The ruling elite is desperate to remain in power, but it has nothing to offer for youth anymore. We are bored by its proposals of ‘careers’ and its definitions of ‘success’. The ‘choices’ in consumerism are choices of shades of the same. Instead of allowing more diversity it is cracking down on it, trying to establish a homogenous society, where conformism is the noblest of virtues.
To achieve this, total identification and transparency is aimed for with total surveillance of the city centres, DNA databases and new ID cards: Every movement of the citizen is to be monitored.
To try and resist this, the traditional ways of voicing dissent and of lobbying are fine, but not enough. More militant possibilities should not be left unconsidered for the wrong reasons, but one has to remember that the authorities are better prepared for fighting in the streets, and possibly quite keen on the pretext it would give them to detain large numbers of people. What we should be working on are new forms of cultural and political resistance, new tactics and aims.


The Criminal Justice Bill –
Know the Wrongs,
Fight for your Rights!

Peaceful Protest: clauses 63-66
The new offence of ‘aggravated trespass’ is created (63), concerning trespass with the intention of disrupting or obstructing ‘lawful activity’ or intimidating people as to deter them from that activity (max.3 months imprisonment). Also it will become a new criminal offence to disobey the orders of a police officer who has directed a person to leave land (64).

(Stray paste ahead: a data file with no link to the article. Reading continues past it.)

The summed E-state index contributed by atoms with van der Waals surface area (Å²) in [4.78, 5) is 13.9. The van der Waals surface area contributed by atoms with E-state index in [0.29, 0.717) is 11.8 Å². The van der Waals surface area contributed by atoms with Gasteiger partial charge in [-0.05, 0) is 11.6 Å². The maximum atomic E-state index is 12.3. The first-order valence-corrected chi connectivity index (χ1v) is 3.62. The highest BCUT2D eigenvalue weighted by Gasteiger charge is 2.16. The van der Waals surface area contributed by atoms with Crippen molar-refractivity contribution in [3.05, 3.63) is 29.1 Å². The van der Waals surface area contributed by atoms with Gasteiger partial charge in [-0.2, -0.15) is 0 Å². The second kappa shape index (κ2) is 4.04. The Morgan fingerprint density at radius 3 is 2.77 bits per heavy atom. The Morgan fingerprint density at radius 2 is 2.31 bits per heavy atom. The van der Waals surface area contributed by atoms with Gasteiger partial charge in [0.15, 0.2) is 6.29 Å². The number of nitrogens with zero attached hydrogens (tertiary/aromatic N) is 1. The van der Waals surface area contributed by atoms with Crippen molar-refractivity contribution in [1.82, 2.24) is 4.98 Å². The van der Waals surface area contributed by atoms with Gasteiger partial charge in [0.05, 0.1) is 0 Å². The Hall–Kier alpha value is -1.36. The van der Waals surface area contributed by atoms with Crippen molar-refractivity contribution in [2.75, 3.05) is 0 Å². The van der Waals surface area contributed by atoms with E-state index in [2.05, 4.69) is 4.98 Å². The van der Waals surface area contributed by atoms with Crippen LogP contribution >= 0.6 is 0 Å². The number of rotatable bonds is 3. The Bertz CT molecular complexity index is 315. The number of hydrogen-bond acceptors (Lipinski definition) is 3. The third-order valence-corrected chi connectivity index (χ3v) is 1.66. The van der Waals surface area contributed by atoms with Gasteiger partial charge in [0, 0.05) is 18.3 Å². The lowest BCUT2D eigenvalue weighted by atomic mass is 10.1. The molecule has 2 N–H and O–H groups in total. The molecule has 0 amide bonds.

Clause 65 provides that an order can be obtained to ban assemblies which are likely to be held without the permission of the owner, and which may result in either “serious disruption to the life of the community” or significant damage to a site of historical, architectural or scientific interest. Clause 66 gives police powers to stop people whom they “reasonably believe” to on the way to an assembly prohibited under (65).
Travellers (56,72,73,75) It will become a criminal offence not to leave land if ordered to do so by a police officer where damage has been cause OR where there are more than 6 vehicles on the land (56)It will also be a criminal offence to camp without permission once a local authority has ordered a person to leave (72), while (73) gives magistrates courts the power to order the removal of vehicles and property from an area once an order has been made. (75) abolishes the duty placed on local authorities in the Caravan Sites Act 1968 to provide adequate sites for travellers.
Squatters (67,70,71): It will become a criminal offence not to leave property within 24 hours after the landlord has gained a court order. The person in residence is likely not to have been informed of the court case against him/her. Therefor at any time a 24-hour eviction notice could come through your door! (71). Only after you’ve been thrown out, you’ll have the right to appeal (71). The dodgiest bit is (67) which in effect will enable landlords, or in fact almost anyone with an interest in property, to use violence to gain entry to a property. It is to be expected that this will be widely abused for illegal violent evictions.
Outdoor raves and festivals (58-62,65,66)
(58) gives the police powers to end outdoor festivals and makes it a criminal offence to disobey a direction to leave one (max.3 months imprisonment or level 4 fine) The police only need to take “reasonable steps” to bring it to the attention of people that they are being asked to leave. Will you go to prison for not hearing a loudhailer? Well possible. (59) will empower police to enter land where a festival is held and seize vehicles and equipment. (60) will empower police to stop people whom they “reasonably belive” to be proceeding to such an event anywhere within five miles of the boundary of the site, and direct them to turn back. (61) empowers the courts to order the forfeiture of equipment, including vehicles, seized. (62) allows police to retain such equipment until after any criminal proceedings are concluded and gives the Secretary of State the power to make regulations to enable charges to be levied to offset the costs of taking, storing and destroying such equipment..